By James M. Rochford

The term omniscience comes from two Latin root words that mean “all” (omnis) and “knowing” (scientia). This means that God knows “every true proposition and believes no false proposition.”[1] Indeed, God knows all true propositions—whether past, present, or future.

Biblical Basis

God sees everything. Job states, “[God] sees everything under the heavens” (Job 28:24). The Bible uses the metaphor of “eyes” to describe how God sees everything happening on Earth: “The eyes of the LORD are in every place, watching the evil and the good” (Prov. 15:3).

God knows our thoughts. David writes, “You understand my thought from afar” (Ps. 139:2). Likewise, David told his son Solomon, “The LORD searches all hearts, and understands every intent of the thoughts” (1 Chron. 28:9). God “knows the secrets of the heart” (Ps. 44:21). Indeed, Hannah silently prayed “in her heart,” and her “voice was not heard” (1 Sam. 1:13). Yet, God still knew her thoughts and prayers.

God knows our freewill decisions before we make them. Jesus said, “Your Father knows what you need before you ask Him” (Mt. 6:8). David writes, “Even before there is a word on my tongue, behold, O LORD, You know it all” (Ps. 139:4).

God knows exactly how long our lives will last. David writes, “In Your book were all written the days that were ordained for me, when as yet there was not one of them” (Ps. 139:16).

God knows all possible outcomes—even if they actually occur. This is referred to as middle knowledge. Reformed theologian Louis Berkhof writes that God “knows what is possible as well as what is actual; all things that might occur under certain circumstances are present to His mind.”[2] Feinberg also affirms that God “even knows things that possibly could occur, even if they never do.”[3]

For instance, when David was fleeing from Saul, he hid in the city of Keilah. David asked God if the men of Keilah would betray him if Saul came to the city. God said, “Yes, they will betray you” (NLT). As a result, David fled the city (1 Sam. 23:11-13; cf. Mt. 11:21-23; 2 Kin. 13:19; Jer. 38:17-23).

God has exhaustive and infinite knowledge. The psalmist states that God has named and numbered each and every star in the universe (Ps. 147:4). Thus, he writes, “Great is our Lord and abundant in strength; His understanding is infinite” (Ps. 147:5). The term “infinite” literally means “there is no number” (ʾayin mispār; cf. Isa. 40:28). The author of Hebrews states that “all things are open and laid bare to the eyes of Him with whom we have to do” (Heb. 4:13). Likewise, John writes that God “knows all things” (1 Jn. 3:20).

God knows the past, present, and future. Isaiah writes, “The former things have come to pass, now I declare new things; before they spring forth I proclaim them to you” (Isa. 42:9). Then, later he writes, “[God] announces the end from the beginning and reveals beforehand what has not yet occurred” (Isa. 46:10 NET).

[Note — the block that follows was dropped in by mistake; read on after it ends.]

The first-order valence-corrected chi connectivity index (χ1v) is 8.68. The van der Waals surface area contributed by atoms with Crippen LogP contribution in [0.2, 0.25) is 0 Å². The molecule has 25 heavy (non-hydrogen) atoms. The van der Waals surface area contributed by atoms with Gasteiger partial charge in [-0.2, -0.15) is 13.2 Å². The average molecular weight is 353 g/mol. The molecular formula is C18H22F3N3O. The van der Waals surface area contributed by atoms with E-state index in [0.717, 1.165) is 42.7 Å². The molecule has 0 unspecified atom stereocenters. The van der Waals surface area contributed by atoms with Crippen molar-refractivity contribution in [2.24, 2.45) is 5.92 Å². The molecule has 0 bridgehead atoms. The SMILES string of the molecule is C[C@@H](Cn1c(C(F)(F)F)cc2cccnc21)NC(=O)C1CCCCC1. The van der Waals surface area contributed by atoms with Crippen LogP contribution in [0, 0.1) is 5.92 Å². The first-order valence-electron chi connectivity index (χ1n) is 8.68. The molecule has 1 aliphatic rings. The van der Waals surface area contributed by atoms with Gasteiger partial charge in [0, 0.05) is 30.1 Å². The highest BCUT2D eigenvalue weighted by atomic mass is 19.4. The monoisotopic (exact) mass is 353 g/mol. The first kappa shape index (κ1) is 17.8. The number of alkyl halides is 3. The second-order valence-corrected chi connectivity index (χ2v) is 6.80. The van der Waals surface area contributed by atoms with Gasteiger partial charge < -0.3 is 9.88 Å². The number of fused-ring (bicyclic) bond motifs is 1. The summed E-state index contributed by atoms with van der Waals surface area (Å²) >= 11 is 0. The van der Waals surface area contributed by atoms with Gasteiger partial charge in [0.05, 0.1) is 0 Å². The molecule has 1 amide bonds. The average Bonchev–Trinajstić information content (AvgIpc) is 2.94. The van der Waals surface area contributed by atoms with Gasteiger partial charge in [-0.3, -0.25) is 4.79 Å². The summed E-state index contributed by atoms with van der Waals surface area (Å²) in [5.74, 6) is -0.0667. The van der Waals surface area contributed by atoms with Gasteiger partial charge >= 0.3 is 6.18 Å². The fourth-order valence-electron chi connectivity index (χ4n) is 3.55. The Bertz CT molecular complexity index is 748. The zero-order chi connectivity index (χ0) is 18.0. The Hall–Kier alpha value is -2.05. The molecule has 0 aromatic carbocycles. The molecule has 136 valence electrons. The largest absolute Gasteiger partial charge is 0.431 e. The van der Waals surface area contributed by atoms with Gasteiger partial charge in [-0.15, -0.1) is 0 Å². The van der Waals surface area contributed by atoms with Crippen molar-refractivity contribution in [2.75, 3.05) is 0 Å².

What about passages that teach that God “remembers” or “forgets” things?

“God remembered His covenant with Abraham, Isaac, and Jacob” (Ex. 2:24). When the text states, “God remembered,” this doesn’t mean that God has a foggy memory. Instead, in the biblical sense, this means that God is choosing to act. For instance, when God remembered Noah, it meant that “God caused a wind to pass over the earth” (Gen. 8:1). When God remembered Hannah, it meant that he helped her with pregnancy (1 Sam. 1:19). Likewise, the problem with the dead is not their ability to remember, but their inability to act (Ps. 6:5). This is anthropomorphic language that the inspired author used to describe God’s complex mindset regarding his people. Stuart writes that the term “remember” (zākar) is “idiomatic for covenant application rather than recollection.”[4]

“I am the one who wipes out your transgressions for My own sake, and I will not remember your sins” (Isa. 43:25; cf. Jer. 31:34). The word “remember” is a case of intensification from the previous line: “wipes out your transgressions.” This is an anthropomorphic way to describe our complete forgiveness. Grudem writes, “God will never again let the knowledge of these sins play any part in the way he relates to us: he will ‘forget’ them in his relationship to us.”[5] Feinberg writes, “This is just the biblical writers’ way of saying that God does not count these sins against us.”[6]

How can God know the future unless he causes or determines the future?

If God exhaustively knows the future, this means that all of our future decisions are already set in stone. For instance, from eternity past, God knew that Judas would betray Jesus in AD 33. Therefore, once God knew this, Judas had to betray Jesus; otherwise, God would’ve made an error.

For some, this difficulty leads to theological determinism where humans don’t truly have free will (i.e. Calvinism). On the other hand, others preserve human freedom by claiming that God doesn’t actually know the future (i.e. Open Theism). Even though these views are polar opposites, both seem to admit that God’s foreknowledge eliminates human freedom. But is this true? No. God’s knowledge of the future doesn’t eliminate free will.